Sunscreen is a critical tool for protecting your skin from harmful UV radiation. But it’s not the only defense you need against the sun.

Many of our favorite recreational activities take place outdoors, particularly during the summer. Whether you’re splashing around in the surf on a sunny summer beach, running the bases at a company softball game, or just enjoying a nice afternoon on the porch, protecting yourself from the harmful rays of the sun is vital in maintaining good skin health—including preventing premature aging and lowering of the risk of developing skin cancer.

Sunscreen is essential, and we offer some helpful tips to make sure you’re using it correctly. But sunscreen is not a total solution to protecting yourself from harmful UV rays. That’s why we also recommend other ways to keep yourself safe this summer. 

Protect all the skin you’re in. Exposure to ultraviolet (UV) rays—from the sun or from artificial sources like tanning beds—is the most common cause of skin cancer. Anyone, no matter their skin tone, can get skin cancer.

How to Properly Use Sunscreen

Choosing the best sunscreen for your skin type, geographic location, and outdoor activities is important. 

But before delving into the specifics, it’s important to use sunscreen in a way that allows it to do its job in the most effectively. 

Always wear sunscreen when spending time outside. 

UV radiation is a danger in nearly all day-time weather conditions—including when it’s cold, cloudy, or raining. According to studies, more than 3/4 of UV rays make it through the clouds. Sunscreen_spray

Put on sunscreen 15–30 minutes before going outside

Apply at least an ounce of sunscreen (roughly 3 tablespoons). This should be enough to cover the entire body. Studies have found that people frequently don’t use enough sunscreen. Partial coverage significantly reduces the effectiveness of sunscreen and exposes the body to UV radiation.

Make sure to get full coverage

Many people miss the ears, tops of the feet, calves and backs of the knees, back of the neck, back of hands, and bald spots. Skin cancer frequently forms on the scalp, especially for those with little or no hair.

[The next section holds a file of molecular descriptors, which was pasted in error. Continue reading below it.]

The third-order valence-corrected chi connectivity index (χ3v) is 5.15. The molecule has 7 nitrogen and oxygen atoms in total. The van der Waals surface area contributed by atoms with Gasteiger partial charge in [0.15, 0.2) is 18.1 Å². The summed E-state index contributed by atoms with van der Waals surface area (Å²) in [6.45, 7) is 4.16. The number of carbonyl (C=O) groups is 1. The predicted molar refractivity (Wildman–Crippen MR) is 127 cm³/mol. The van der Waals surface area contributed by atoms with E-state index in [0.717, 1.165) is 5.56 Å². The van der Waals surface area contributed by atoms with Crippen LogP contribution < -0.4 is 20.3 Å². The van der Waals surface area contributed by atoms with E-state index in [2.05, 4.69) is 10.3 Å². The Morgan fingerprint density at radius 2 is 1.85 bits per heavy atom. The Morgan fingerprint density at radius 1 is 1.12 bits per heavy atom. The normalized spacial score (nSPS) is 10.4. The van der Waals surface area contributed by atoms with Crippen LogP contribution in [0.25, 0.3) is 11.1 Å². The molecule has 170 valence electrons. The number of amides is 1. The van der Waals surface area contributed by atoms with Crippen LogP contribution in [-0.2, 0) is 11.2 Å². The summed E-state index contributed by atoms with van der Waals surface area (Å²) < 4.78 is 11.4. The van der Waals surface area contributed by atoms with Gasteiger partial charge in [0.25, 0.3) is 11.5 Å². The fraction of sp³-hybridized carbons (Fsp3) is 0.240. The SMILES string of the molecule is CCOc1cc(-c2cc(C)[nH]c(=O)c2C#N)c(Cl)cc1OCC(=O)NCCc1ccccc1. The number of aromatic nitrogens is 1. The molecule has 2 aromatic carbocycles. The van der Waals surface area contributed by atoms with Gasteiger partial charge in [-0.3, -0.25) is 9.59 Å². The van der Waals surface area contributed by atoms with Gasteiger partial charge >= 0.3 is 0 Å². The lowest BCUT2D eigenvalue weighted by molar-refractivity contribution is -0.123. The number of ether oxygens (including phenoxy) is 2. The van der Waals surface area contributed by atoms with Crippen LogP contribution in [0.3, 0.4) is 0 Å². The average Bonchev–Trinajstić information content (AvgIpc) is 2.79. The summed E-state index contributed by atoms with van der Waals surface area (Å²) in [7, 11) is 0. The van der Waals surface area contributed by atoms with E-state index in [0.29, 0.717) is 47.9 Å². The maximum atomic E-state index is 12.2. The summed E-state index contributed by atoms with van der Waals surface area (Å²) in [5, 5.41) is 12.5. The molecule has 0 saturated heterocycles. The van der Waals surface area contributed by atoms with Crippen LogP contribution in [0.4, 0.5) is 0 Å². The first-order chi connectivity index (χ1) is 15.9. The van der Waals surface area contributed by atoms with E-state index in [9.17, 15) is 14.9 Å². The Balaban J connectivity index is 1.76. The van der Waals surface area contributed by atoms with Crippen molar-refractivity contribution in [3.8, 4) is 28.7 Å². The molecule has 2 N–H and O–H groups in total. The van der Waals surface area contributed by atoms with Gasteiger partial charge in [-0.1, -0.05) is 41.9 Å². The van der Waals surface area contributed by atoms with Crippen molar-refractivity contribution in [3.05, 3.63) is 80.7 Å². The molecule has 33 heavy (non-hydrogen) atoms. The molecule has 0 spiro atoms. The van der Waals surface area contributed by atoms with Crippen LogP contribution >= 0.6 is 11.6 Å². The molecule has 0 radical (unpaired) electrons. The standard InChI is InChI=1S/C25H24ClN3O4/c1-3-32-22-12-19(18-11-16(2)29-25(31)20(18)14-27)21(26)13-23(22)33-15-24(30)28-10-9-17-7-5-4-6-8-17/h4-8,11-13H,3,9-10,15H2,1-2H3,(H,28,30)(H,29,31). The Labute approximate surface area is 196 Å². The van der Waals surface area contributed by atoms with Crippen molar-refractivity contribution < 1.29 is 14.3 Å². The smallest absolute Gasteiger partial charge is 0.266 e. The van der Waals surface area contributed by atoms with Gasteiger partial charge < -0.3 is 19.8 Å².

Sunscreen can be applied under makeup

Reapply every 2 hours. Even for long-lasting and waterproof sunscreens. If you’re swimming, or sweating heavily, reapply every hour and a half.

Always check the expiration date of your sunscreen  

The FDA requires that expiration dates be printed on the bottle; sunscreen will loose its protective power over time.
Protect all the skin you’re in. Use a layered approach for sun protection. Sunscreen works best when used with shade or clothes, and it must be re-applied every 2 hours and after swimming, sweating, or toweling off. Wear a hat, sunglasses, and protective clothing to shield skin. Use broad spectrum sunscreen with at least SPF 15 to protect exposed skin. Seek shade, especially during midday hours.

Protect Yourself from UV Rays

While sunscreen is an important and effective tool in protecting your skin from UV radiation, no sunscreen is 100% effective in combatting UV rays. Sunscreen shouldn’t be perceived as a total solution to sun protection, but rather as one of several steps you can take every day.

Stay indoors when UV radiation is most intense 

Doctors recommend staying out of the sun, either seeking shade or staying indoors, between 10 a.m. and 2 p.m. (this is true all year around, even in winter). While it’s a good idea to stay protected all day long, it’s absolutely critical to wear sunscreen if you find yourself exposed to UV radiation in the middle of the day.

Wear clothing with a UVP on the label

UVP stands for ultraviolet protection. Some clothing manufactures include chemical treatments and other measures that improve the ability of an article of clothing to protect against UV radiation. (A standard cotton t-shirt offers less protection than SPF 5 sunscreen, which is well below the recommended SPF 15).

Wear the proper attire

Melanoma can form in the eyes if left unprotected, so you should always wear sunglasses to protect your eyes. Wear a hat with a brim to protect your face and neck. Also, wear dark clothes with a close-knit or reflective fabric.

In Summary

Harmful UV rays pose a significant threat to the health of our skin. Sunburns, premature aging, and skin cancer are all common consequences of frequent exposure to the sun.

It’s simple to protect yourself from these dangers—apply sunscreen, don’t use tanning beds, wear protective clothing, and stay out of the sun when possible, especially during the middle of the day.

By making these activities a part of your daily routine, you can maintain healthy skin and avoid skin cancer. Download and print the infographic below, put it on the refrigerator, and keep yourself safe from the sun!

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Do you want to learn everything you need to know about skin cancer:  What to expect, how do you treat it, and how it will affect your life?  Download our free eBook today and get your questions answered.